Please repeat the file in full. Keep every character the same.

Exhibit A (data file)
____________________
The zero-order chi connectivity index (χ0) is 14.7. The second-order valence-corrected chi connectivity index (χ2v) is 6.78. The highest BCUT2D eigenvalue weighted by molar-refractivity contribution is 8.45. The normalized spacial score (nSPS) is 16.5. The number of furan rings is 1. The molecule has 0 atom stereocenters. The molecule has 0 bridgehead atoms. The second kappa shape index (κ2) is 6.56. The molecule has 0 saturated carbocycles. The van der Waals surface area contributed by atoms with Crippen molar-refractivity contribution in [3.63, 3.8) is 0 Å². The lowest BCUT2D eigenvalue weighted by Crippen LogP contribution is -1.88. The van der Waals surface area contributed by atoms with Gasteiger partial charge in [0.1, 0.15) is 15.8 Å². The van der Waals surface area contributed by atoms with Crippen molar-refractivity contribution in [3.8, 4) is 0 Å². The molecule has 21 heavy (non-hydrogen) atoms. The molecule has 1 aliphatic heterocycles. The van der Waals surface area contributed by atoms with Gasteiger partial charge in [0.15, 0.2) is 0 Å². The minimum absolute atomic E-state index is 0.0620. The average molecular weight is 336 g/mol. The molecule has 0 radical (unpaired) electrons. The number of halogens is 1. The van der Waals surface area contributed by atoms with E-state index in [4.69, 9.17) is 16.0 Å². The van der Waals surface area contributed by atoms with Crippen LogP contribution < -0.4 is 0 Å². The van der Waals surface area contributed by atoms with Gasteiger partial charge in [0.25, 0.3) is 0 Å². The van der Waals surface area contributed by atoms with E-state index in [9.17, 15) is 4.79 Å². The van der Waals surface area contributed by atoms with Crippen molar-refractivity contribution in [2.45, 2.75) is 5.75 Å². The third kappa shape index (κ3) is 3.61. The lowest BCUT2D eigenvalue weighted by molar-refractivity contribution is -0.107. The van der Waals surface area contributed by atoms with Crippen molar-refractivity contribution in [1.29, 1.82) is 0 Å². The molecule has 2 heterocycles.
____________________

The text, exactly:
The zero-order chi connectivity index (χ0) is 14.7. The second-order valence-corrected chi connectivity index (χ2v) is 6.78. The highest BCUT2D eigenvalue weighted by molar-refractivity contribution is 8.45. The normalized spacial score (nSPS) is 16.5. The number of furan rings is 1. The molecule has 0 atom stereocenters. The molecule has 0 bridgehead atoms. The second kappa shape index (κ2) is 6.56. The molecule has 0 saturated carbocycles. The van der Waals surface area contributed by atoms with Crippen molar-refractivity contribution in [3.63, 3.8) is 0 Å². The lowest BCUT2D eigenvalue weighted by Crippen LogP contribution is -1.88. The van der Waals surface area contributed by atoms with Gasteiger partial charge in [0.1, 0.15) is 15.8 Å². The van der Waals surface area contributed by atoms with Crippen molar-refractivity contribution in [3.8, 4) is 0 Å². The molecule has 21 heavy (non-hydrogen) atoms. The molecule has 1 aliphatic heterocycles. The van der Waals surface area contributed by atoms with Gasteiger partial charge in [0.15, 0.2) is 0 Å². The minimum absolute atomic E-state index is 0.0620. The average molecular weight is 336 g/mol. The molecule has 0 radical (unpaired) electrons. The number of halogens is 1. The van der Waals surface area contributed by atoms with E-state index in [4.69, 9.17) is 16.0 Å². The van der Waals surface area contributed by atoms with Crippen LogP contribution < -0.4 is 0 Å². The van der Waals surface area contributed by atoms with Gasteiger partial charge in [0.25, 0.3) is 0 Å². The van der Waals surface area contributed by atoms with E-state index in [9.17, 15) is 4.79 Å². The van der Waals surface area contributed by atoms with Crippen molar-refractivity contribution in [2.45, 2.75) is 5.75 Å². The third kappa shape index (κ3) is 3.61. The lowest BCUT2D eigenvalue weighted by molar-refractivity contribution is -0.107. The van der Waals surface area contributed by atoms with Crippen molar-refractivity contribution in [1.29, 1.82) is 0 Å². The molecule has 2 heterocycles.